City is working on debris cleanup
By Ty Johnson
Published in News on September 15, 2011 1:46 PM
City Manager Scott Stevens said he knows Goldsboro residents are frustrated with remaining debris from Hurricane Irene more than two weeks ago as the city has been shifting its efforts from removing trees to removing yard waste.
"They're wondering where we are," he said of citizens who have piles of branches and other displaced vegetation from the storm.
The focus initially, he said, was to clear streets, but now the city has shifted its primary duty to collecting the debris that has littered yards since Aug. 20.
"That's where we're focusing our efforts," he said.
And Stevens said he is not satisfied with Public Works Director Neil Bartlett's suggestion that the cleanup should be completed by early October, vowing he hopes to bolster the efforts in the next few weeks by adding contractors now that the city will get some funding from FEMA.
"We hated to get too far ahead of ourselves in hiring contractors in case we were declared for disaster relief," he said.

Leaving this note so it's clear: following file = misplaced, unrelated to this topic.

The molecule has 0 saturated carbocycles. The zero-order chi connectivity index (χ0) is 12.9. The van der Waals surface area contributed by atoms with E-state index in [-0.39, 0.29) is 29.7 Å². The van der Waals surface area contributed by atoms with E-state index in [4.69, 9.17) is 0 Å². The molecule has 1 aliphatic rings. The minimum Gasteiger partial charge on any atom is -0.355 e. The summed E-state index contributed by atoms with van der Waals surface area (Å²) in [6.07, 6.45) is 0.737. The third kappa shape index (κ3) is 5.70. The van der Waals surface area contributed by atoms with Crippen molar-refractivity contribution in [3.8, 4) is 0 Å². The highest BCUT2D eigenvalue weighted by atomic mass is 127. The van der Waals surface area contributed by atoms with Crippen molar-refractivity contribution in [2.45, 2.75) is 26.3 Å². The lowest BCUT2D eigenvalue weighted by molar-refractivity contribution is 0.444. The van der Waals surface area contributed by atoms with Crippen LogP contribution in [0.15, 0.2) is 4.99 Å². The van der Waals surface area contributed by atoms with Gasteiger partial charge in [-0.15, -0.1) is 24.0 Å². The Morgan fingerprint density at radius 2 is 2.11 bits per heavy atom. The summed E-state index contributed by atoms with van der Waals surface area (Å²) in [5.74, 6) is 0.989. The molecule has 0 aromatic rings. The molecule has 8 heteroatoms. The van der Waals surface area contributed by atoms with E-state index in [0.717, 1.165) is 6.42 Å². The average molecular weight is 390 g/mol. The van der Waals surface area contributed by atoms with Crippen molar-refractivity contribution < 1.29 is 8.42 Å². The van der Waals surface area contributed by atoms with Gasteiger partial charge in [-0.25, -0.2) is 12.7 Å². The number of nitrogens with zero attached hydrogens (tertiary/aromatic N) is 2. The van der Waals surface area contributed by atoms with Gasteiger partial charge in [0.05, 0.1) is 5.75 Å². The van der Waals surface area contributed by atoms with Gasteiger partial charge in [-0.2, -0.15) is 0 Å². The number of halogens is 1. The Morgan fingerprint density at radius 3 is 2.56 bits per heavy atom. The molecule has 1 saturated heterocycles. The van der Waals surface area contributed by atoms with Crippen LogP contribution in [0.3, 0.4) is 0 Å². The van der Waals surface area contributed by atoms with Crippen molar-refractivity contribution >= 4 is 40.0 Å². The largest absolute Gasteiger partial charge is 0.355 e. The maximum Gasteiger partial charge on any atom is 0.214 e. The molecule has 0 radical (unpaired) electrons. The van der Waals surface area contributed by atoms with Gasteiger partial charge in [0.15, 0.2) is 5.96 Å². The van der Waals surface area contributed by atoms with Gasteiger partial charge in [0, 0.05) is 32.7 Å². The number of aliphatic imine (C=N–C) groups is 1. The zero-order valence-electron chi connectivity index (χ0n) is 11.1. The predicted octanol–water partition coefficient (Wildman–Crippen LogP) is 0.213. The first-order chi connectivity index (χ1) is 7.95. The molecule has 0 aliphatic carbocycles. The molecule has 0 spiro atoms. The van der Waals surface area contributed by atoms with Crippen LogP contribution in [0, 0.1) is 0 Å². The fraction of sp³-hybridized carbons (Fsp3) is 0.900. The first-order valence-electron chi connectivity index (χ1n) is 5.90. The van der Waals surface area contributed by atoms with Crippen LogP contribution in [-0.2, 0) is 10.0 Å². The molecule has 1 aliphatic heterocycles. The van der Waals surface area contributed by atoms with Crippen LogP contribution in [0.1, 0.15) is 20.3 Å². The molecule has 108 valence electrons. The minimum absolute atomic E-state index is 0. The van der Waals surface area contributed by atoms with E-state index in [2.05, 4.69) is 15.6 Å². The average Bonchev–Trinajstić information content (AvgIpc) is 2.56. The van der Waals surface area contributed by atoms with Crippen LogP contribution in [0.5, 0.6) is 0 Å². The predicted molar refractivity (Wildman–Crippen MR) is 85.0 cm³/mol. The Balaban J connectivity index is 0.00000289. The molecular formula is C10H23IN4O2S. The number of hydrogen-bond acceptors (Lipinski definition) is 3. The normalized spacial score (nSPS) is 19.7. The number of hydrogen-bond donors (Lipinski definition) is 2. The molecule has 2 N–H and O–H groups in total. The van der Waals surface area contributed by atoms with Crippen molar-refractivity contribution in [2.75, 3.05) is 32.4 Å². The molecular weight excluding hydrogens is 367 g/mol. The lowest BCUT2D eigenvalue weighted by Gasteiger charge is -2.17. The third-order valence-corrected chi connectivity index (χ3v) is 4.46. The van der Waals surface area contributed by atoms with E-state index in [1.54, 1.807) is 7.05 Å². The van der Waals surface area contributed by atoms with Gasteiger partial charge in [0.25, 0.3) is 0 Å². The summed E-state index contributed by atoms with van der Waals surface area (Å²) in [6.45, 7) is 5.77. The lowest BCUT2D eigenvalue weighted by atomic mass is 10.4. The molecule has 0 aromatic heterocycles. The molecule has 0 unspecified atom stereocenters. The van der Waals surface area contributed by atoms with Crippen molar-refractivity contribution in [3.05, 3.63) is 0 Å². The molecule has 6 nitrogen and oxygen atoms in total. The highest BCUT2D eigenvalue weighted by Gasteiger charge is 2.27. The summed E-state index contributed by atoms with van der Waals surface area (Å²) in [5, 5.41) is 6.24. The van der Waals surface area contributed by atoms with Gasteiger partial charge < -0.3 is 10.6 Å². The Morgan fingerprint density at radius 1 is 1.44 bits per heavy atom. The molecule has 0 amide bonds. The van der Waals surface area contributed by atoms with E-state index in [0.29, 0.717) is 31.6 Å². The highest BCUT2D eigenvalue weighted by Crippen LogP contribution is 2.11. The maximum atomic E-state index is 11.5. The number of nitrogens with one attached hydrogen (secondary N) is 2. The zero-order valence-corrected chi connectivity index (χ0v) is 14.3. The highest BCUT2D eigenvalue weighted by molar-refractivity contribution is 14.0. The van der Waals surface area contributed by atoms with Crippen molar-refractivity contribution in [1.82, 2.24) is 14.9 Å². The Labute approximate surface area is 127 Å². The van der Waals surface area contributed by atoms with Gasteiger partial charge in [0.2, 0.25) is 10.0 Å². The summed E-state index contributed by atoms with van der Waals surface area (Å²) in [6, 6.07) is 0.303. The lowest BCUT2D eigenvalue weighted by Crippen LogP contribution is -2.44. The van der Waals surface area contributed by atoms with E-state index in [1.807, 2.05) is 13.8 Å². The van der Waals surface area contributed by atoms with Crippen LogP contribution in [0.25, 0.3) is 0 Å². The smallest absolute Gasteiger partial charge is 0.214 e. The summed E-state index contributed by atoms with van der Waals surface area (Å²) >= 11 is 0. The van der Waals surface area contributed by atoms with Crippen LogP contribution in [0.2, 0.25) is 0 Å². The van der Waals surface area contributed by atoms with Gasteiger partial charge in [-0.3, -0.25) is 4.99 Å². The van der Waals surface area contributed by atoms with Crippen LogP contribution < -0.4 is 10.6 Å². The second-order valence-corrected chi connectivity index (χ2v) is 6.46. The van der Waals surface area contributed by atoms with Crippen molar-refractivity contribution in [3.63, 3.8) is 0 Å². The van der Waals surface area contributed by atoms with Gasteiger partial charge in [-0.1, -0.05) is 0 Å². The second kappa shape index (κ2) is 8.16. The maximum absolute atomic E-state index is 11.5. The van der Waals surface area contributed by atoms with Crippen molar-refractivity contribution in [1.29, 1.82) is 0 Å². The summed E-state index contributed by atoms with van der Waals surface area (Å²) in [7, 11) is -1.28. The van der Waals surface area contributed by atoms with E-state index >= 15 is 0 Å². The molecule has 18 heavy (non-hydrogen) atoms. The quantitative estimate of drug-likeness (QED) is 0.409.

Stevens, who worked in maintenance in Kinston during his career there, has been out working with crews during the past few weeks, supervising the cleanup effort as Public Works work crews have been supplementing street and sanitation crews to pick up the remaining storm debris.
Stoney Creek Park, which has many trees down, will begin receiving its facelift this week, as Parks and Recreation Director Scott Barnard said crews have been in the park already.
The crews have delayed their handling of the park debris to avoid damaging the park further and in hopes that the city would receive a FEMA declaration that would handle landscape debris. The city did receive that declaration and Barnard said he expects to receive details about funding and open up bids for the park cleanup today.
Barnard said the aim is to clean up the trails and the portion of the park that a 5K will run through before the race is held Sept. 24.
Barnard said that the park had not been closed, only the parking lot on Ash Street, which has been roped off since the day after the storm. Those wishing to visit the park, including the dog park which began enforcing its keypad entrance Sept. 1, are encouraged to park along the street so long as there are no "No Parking" signs.
Berkeley Park reopened Friday with the exception of the area around picnic shelter No. 1. Power was restored to the restrooms Tuesday.